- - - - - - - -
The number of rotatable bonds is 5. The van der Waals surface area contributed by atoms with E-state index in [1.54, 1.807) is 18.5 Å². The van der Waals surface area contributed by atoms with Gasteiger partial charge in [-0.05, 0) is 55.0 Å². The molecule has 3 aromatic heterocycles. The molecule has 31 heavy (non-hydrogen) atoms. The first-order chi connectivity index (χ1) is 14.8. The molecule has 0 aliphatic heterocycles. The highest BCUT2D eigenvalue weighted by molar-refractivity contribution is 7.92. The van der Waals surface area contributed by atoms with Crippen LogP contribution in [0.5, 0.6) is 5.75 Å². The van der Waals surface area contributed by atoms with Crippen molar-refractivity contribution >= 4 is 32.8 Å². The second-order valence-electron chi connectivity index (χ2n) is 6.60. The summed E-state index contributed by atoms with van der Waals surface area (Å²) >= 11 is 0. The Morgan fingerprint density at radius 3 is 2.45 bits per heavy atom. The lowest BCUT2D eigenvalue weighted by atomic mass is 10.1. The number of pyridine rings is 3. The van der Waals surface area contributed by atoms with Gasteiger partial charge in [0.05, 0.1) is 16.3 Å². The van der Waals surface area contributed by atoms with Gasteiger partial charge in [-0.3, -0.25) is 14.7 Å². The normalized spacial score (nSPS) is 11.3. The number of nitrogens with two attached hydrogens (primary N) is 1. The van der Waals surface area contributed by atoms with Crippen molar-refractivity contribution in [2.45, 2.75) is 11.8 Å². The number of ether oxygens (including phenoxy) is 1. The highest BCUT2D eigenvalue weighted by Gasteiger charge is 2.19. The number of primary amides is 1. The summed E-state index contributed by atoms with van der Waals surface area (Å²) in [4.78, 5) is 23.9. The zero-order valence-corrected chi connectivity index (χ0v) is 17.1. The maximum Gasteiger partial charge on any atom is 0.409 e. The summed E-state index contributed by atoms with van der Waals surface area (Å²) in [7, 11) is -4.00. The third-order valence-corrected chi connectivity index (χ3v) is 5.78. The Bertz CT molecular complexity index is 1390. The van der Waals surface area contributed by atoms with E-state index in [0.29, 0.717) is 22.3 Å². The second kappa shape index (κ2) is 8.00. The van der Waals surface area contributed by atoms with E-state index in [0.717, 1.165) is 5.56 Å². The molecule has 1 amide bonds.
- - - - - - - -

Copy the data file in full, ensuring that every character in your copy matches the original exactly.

The number of rotatable bonds is 5. The van der Waals surface area contributed by atoms with E-state index in [1.54, 1.807) is 18.5 Å². The van der Waals surface area contributed by atoms with Gasteiger partial charge in [-0.05, 0) is 55.0 Å². The molecule has 3 aromatic heterocycles. The molecule has 31 heavy (non-hydrogen) atoms. The first-order chi connectivity index (χ1) is 14.8. The molecule has 0 aliphatic heterocycles. The highest BCUT2D eigenvalue weighted by molar-refractivity contribution is 7.92. The van der Waals surface area contributed by atoms with Crippen LogP contribution in [0.5, 0.6) is 5.75 Å². The van der Waals surface area contributed by atoms with Crippen molar-refractivity contribution >= 4 is 32.8 Å². The second-order valence-electron chi connectivity index (χ2n) is 6.60. The summed E-state index contributed by atoms with van der Waals surface area (Å²) >= 11 is 0. The Morgan fingerprint density at radius 3 is 2.45 bits per heavy atom. The lowest BCUT2D eigenvalue weighted by atomic mass is 10.1. The number of pyridine rings is 3. The van der Waals surface area contributed by atoms with Gasteiger partial charge in [0.05, 0.1) is 16.3 Å². The van der Waals surface area contributed by atoms with Gasteiger partial charge in [-0.3, -0.25) is 14.7 Å². The normalized spacial score (nSPS) is 11.3. The number of nitrogens with two attached hydrogens (primary N) is 1. The van der Waals surface area contributed by atoms with Crippen molar-refractivity contribution in [2.45, 2.75) is 11.8 Å². The number of ether oxygens (including phenoxy) is 1. The highest BCUT2D eigenvalue weighted by Gasteiger charge is 2.19. The number of primary amides is 1. The summed E-state index contributed by atoms with van der Waals surface area (Å²) in [4.78, 5) is 23.9. The zero-order valence-corrected chi connectivity index (χ0v) is 17.1. The maximum Gasteiger partial charge on any atom is 0.409 e. The summed E-state index contributed by atoms with van der Waals surface area (Å²) in [7, 11) is -4.00. The third-order valence-corrected chi connectivity index (χ3v) is 5.78. The Bertz CT molecular complexity index is 1390. The van der Waals surface area contributed by atoms with E-state index in [0.29, 0.717) is 22.3 Å². The second kappa shape index (κ2) is 8.00. The van der Waals surface area contributed by atoms with E-state index in [0.717, 1.165) is 5.56 Å². The molecule has 1 amide bonds.